Once again, civil liberties (39.5%), closer union (36.8%) and privacy issues (18.6%) are at the bottom of the list.

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Mixed feelings on how they want the EU to change

Such an open-ended question was bound to throw up a diverse range of opinions and it didn’t disappoint. This is a selection of the 500 plus responses:

Harder stance on corruption” - Female, 21-35

The lack of understanding of the complexity behind certain issues and the often divided nature of EU politics” - Male, 21-35

Reducing bureaucracy and transforming it into a more social Europe” - Female, 21-35

To stop trying to become a federation” - Male, 21-35

Transform it into a federation” - Male, 36-50

More women at the top” - Female, 51-64

The mentality that the EU is something where member states pick policies they like and ignore others they don’t” - Male, 16-20

More coordinated and holistic approaches to effectively and humanely dealing with irregular migration and other foreign affairs. Taking a passive or laissez faire or "not in my back yard" approach is not the answer” - Female, 21-35

"Sometimes it gets too involved in internal matters which regard only our country” - Female, 51-64

“More focus on member states that break rules, eg. Malta re spring hunting” - Female, 16-20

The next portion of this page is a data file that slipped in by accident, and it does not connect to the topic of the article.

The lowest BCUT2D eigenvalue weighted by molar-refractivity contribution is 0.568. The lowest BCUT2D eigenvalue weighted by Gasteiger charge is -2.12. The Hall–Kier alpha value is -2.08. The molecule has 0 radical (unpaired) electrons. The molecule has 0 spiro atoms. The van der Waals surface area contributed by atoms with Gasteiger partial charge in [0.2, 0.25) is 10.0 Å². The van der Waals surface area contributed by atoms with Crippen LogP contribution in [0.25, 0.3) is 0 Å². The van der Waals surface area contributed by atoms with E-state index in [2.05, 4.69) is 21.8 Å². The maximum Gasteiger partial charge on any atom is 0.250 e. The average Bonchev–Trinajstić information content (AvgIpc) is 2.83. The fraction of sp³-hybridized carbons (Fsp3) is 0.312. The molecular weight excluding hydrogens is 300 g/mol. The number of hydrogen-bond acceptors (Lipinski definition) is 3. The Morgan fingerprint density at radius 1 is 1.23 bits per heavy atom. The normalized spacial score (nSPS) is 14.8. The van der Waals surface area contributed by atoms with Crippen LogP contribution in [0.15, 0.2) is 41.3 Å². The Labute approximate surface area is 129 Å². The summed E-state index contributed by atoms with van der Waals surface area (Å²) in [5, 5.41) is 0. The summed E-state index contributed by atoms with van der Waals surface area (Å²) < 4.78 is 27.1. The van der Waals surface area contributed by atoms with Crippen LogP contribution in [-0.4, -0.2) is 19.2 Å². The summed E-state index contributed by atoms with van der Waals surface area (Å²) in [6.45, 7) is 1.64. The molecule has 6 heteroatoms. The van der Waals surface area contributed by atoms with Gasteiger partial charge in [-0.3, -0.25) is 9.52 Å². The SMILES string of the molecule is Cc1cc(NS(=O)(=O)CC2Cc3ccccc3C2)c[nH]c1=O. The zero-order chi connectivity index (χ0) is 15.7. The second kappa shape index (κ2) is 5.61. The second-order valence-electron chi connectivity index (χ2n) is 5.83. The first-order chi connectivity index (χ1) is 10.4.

“Mostly I think something that needs a lot of work is terrorism. The situation had changed and it obviously is very difficult have open borders from one country to the other, but I think more work could be done to reduce terrorism attacks possibly from some of the hate speech on social media etc…” - Male, 16-20

MEPs should have proper qualifications to take part in elections” - Male,16-20

Immigrants are still human at the end of the day, instead of seeing where to place them as if they are bags of flour we should first get them settled somewhere safe, then argue about where to locate them. Also, more female MEPs i’m begging you.” - Female, 16-20

Widespread belief in the EU’s longevity


Despite Brexit and the rise of anti-EU rhetoric across the continent, respondents were pretty convinced that the EU will stick around for the long haul.

Indeed, 34.4% said they’re extremely confident the EU will still be around in 10 years’ time, while a further 50% said they’re confident it will be.

Care about still having an EU to find opportunities in?

The European Parliament's "This Time I'm Voting" campaign is in full swing. The online portal is a starting point for discussion on the future of Europe and – engage to vote here!

Signing up is simple and hassle-free. You can even register as a volunteer to participate in the events currently being organised by the European Parliament Office in Malta and make your own ideas come to life.

Breathe your own unique voice into democracy and show your support for the EU with actions, not just words.

In Maltese the website is Get your civic cogs turning!

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READ NEXT: WATCH: This Time I'm Voting In The MEP Elections, And Here's Why You Should Too

Written By

Tim Diacono

Tim Diacono tends to clam up when asked to describe himself. You can contact him on [email protected]